What's it like to fly into one of the most dangerous cities in the world? In the case of Mogadishu, the experience is extraordinarily beautiful.
The Turkish Airlines commercial flight I was on, which had taken just under seven hours from Istanbul, looped out over the speckled light blue and turquoise sea before turning back towards the coast. I spotted fishing boats underneath, and the white crest of waves as they hit Somalia's long shoreline.
We landed on the runway at Aden Adde International Airport. Outside, peacekeepers and local security forces manned checkpoints. The streets were relatively clear, as a result of the airport being in a closed off military base.
At the edges of my nearby hotel were guard towers and walls of sandbags, patrolled by Ugandans and Kenyans employed by a private security firm. Inside was a bunker, where residents could go if there was an attack. Some of the rooms resembled shipping containers, but the price of safety was set at a hefty $150 (€140) a night. To leave the base would cost a lot more: $1,500 for the necessary security detail, a Somali businessman told me.
I was already aware that there were two Mogadishus: or rather, the real Mogadishu and the Halane Base Camp, which stretches for kilometres, housing diplomats, foreign aid workers and other non-Somalis. It is heavily fortified, and Somalis who work there during the day say they can spend an hour or more going through security screenings to get in. Some outside even condemn the camp as an occupation.
In a short film titled The Wall, filmmaker Roopa Gogineni captured the interdependent but separate communities: the wealthy foreigners who are protected but removed; while, on the other side of the barriers, millions of Somalis live with the daily threat of violence. Halane is so guarded that Somali fishermen are stopped from fishing off the coast from it – one told Gogineni he was "terrorised", his boat "split in two" as he was chased by peacekeepers.
Elsewhere, in Mogadishu, her film shows Prof Mohamed Doob teaching a class about the civil war that broke out more than three decades ago. Then came international intervention during which, Doob says, "unfortunately, no one strived to know what the Somalis wanted".
“In my opinion,” says one of his female students in response, “those people in Halane are afraid of us and we are also afraid of them. This is because they cannot interact with the community and we know nothing about them.”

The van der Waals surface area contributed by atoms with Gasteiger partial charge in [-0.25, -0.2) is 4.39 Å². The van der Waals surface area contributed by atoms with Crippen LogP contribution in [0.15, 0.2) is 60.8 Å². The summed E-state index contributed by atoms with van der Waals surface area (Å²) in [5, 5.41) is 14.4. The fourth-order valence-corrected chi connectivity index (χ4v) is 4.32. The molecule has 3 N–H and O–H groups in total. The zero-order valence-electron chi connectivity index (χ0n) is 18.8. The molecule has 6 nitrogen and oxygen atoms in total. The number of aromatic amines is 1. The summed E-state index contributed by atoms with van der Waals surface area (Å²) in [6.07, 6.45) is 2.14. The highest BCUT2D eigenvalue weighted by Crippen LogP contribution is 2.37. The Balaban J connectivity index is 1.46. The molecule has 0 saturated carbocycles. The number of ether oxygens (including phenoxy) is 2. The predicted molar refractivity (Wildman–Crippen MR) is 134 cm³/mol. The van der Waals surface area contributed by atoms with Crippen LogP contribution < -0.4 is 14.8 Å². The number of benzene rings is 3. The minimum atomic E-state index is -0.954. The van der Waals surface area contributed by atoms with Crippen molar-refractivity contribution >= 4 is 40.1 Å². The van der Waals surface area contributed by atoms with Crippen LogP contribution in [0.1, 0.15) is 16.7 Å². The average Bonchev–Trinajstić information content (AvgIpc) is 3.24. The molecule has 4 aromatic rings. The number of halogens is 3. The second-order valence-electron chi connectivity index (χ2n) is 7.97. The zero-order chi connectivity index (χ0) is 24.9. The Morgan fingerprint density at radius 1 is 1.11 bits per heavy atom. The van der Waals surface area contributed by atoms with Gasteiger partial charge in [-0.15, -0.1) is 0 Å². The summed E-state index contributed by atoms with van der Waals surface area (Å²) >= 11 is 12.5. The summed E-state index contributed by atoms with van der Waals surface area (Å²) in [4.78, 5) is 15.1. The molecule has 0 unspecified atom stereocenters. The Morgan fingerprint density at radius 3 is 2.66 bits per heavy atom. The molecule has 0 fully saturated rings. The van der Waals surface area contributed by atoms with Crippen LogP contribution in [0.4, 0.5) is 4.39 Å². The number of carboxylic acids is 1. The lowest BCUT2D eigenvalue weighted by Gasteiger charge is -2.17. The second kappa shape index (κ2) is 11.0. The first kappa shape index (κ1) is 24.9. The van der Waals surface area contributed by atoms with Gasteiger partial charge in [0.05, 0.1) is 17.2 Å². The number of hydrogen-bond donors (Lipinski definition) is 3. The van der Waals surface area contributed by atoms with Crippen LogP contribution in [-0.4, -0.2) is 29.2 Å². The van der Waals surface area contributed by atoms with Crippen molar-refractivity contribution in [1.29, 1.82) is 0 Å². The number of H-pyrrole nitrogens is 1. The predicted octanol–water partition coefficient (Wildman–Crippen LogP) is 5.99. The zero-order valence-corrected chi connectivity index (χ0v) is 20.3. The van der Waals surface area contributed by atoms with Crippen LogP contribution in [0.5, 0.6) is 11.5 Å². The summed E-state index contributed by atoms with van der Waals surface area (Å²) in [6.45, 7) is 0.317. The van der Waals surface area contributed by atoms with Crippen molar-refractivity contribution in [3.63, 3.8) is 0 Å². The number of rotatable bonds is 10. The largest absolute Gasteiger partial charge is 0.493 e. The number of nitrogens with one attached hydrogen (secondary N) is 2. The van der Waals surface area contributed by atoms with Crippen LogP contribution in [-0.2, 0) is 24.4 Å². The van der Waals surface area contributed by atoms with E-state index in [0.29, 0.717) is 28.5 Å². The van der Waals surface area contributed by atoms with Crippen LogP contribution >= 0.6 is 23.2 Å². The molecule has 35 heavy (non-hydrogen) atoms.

On my first day in Halane, the sound of gunfire echoed regularly in the distance. “It’s just exercises,” said a security officer.
There were active threats too. On March 23rd two Halane-based security staff had been killed, along with two attackers, according to a security source. (That same day nearly 50 people were killed in the city of Beledweyne, 340km away, including Amina Mohamed Abdi, a prominent opposition politician. More than 100 were injured.)
The week I visited parliamentarians were scheduled to be sworn in inside Halane, so it was put on lockdown for six days.
Traders were prevented from working and extra checkpoints sprang into action, with the newly renamed peacekeeping mission – now the African Union Transitional Mission in Somalia – saying it was "conducting [a] security exercise". A hotel owner apologised for rooms not being ready; none of his staff had made it to work.
Interesting people walked by: a smiling Kenyan woman with a kalashnikov slung over her shoulder; international airline pilots; local logistics managers; a Somali millionaire who boasted of his lucrative deals with the US government
Other Somalis employed in Halane decided to sleep there, knowing that if they left security procedures might mean they could not re-enter. Some told me they faced potential retaliation from Islamic militant group Al Shabaab, so even outside they choose homes in "safe" locations. But they were still keen for me to understand that Somalia is not all negativity.
At the same time, a dispute between Somalia's prime minister and president raged over whether Francisco Madeira, the African Union chair's special representative for Somalia, should be declared a persona non grata. One consequence was that the UN terminal in the airport was shut down, and my onwards flight to southwest Somalia could not depart.
The result was an extra day working on a laptop in Mogadishu and an evening sitting by a swimming pool, where interesting people walked by: a smiling Kenyan woman with a kalashnikov slung over her shoulder; international airline pilots; local logistics managers; a Somali millionaire who boasted of his lucrative deals with the US government.
Passing through Halane on the way out of Somalia came with similar problems. The morning of my flight back from the countryside, several mortars were fired towards the Kenyan embassy (no one was hurt). There were reports of gunfire by the airport runway. We landed without further incident.